To help keep an eye on these or other trouble spots, you may want to consider installing a water leak detection system, especially if you’re frequently away from the house. Leak detection systems can be either active or passive. Along with leak detection systems, individual appliance systems can be installed on specific home appliances.
1. Active Leak Detection Systems
These systems usually generate some type of alarm, but they also perform a function that will stop the water flow. They feature some form of shutoff valve and a means to determine that a leak is occurring. Most devices use moisture sensors to detect a leak. Other systems utilize a flow sensor and a timer to determine that something is leaking and the water needs to be turned off. An active leak detection system can either operate for an individual appliance or it can control a whole property.
2. Passive Leak Detection Systems
These systems, sometimes called water alarms, are intended to alert you to a possible water leak. They generally sound an audible alarm tone; some may also feature a flashing light.
Passive systems are frequently battery-operated, stand-alone units. They are inexpensive and easy to install. Some simply sit on the floor while others may be wall mounted. A moisture sensor is located on the bottom of the unit and activates the alarm when it becomes wet. Battery-operated devices need to be tested regularly, and the batteries should be replaced on a periodic basis.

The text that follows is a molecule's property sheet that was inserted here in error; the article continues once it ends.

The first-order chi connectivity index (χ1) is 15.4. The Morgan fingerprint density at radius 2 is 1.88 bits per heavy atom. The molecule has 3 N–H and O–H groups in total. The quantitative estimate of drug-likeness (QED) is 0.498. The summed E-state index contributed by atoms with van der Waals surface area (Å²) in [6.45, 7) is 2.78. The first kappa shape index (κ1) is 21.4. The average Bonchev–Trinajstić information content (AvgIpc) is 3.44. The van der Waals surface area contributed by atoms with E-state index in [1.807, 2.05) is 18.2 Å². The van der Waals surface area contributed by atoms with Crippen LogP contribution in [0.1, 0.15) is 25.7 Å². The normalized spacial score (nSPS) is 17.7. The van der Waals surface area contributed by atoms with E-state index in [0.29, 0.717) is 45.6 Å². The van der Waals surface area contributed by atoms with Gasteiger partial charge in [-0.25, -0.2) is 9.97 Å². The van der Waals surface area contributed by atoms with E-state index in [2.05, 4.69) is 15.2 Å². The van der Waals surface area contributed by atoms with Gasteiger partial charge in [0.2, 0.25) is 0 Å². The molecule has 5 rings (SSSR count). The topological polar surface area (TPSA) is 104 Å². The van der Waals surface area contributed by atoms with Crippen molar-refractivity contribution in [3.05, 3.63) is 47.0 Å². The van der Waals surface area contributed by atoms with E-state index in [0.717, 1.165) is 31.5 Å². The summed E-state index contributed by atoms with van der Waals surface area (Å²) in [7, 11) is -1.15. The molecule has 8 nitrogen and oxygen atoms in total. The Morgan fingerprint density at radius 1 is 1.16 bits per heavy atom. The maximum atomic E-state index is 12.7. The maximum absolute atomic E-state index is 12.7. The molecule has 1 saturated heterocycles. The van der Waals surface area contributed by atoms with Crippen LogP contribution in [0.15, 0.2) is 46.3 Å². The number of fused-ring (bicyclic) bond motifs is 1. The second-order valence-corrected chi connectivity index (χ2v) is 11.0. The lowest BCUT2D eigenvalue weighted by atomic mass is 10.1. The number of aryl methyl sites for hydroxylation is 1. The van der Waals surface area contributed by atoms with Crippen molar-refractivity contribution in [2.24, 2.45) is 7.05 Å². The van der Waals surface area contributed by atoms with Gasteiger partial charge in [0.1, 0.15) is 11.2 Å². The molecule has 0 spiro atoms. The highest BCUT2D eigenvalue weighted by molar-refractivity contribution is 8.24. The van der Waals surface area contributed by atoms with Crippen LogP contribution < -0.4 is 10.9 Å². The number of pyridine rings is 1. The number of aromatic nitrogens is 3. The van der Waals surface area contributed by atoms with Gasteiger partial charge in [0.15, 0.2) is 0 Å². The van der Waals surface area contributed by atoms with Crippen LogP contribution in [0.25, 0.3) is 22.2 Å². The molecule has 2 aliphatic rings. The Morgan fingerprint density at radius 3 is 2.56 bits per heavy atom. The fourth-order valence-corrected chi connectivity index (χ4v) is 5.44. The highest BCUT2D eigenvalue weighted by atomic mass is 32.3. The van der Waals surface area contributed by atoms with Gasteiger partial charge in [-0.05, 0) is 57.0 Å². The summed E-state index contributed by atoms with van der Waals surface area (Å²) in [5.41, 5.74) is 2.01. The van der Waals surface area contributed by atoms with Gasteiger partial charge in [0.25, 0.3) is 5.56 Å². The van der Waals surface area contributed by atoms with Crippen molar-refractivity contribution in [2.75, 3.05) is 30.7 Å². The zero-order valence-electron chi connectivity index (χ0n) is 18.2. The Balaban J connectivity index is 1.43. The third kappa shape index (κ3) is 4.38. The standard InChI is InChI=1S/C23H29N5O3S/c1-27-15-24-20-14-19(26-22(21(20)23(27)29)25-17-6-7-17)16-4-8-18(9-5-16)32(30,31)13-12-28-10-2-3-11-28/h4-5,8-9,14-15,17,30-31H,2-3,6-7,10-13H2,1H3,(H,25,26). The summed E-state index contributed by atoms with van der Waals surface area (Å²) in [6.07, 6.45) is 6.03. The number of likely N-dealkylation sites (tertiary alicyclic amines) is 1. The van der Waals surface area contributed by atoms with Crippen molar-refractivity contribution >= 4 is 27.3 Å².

• Individual Appliance Systems
These systems are installed on a specific appliance and will automatically shut off the water supply in case of a leak. Depending on the type of device, you may be able to install this system without any special tools. However, in some cases, a qualified plumber may be needed.
• Whole-House Systems
These systems feature a shutoff valve installed on the main water supply pipe. When the system detects a leak, it will automatically shut off the entire water supply. If you travel often, this type of system could help you rest assured while you’re away from home.
Whole-house systems typically take between four and six hours to install, and a qualified plumber is normally required.
In summary, leaks may occur that it is not easy to understand the source of the problem especially if it is below your flooring or behind walls. The best assistance can be provided by professional water mitigation experts or a plumber both trained and experienced in water damage. The sooner you contact the experts, the less damage will be incurred.
As you begin to learn about the dangers and prevention pertaining to Fire, Water and Mold damage in your home or business, you will better understand what steps to take to protect your family, employees, pets, personal belongings, business records, equipment, building structure, landscaping and surrounding areas. More importantly, in addition to knowing what steps you can take to aide in prevention, many of these same techniques will help you to mitigate risks in case of an emergency related to fire, water or mold damages should they happen to you. As stated earlier in this series, the more you know about the dangers of Fire, Water and Mold, the better prepared you will be when disaster strikes and in addition to mitigating risks, you may one day help save the life of someone you love as well as yourself, because disaster can strike anyone, anywhere at any time and it is up to you to gain the knowledge to protect your family, home and business and know when to call the professionals who can only respond after the emergency strikes.
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Post time: 05-03-2017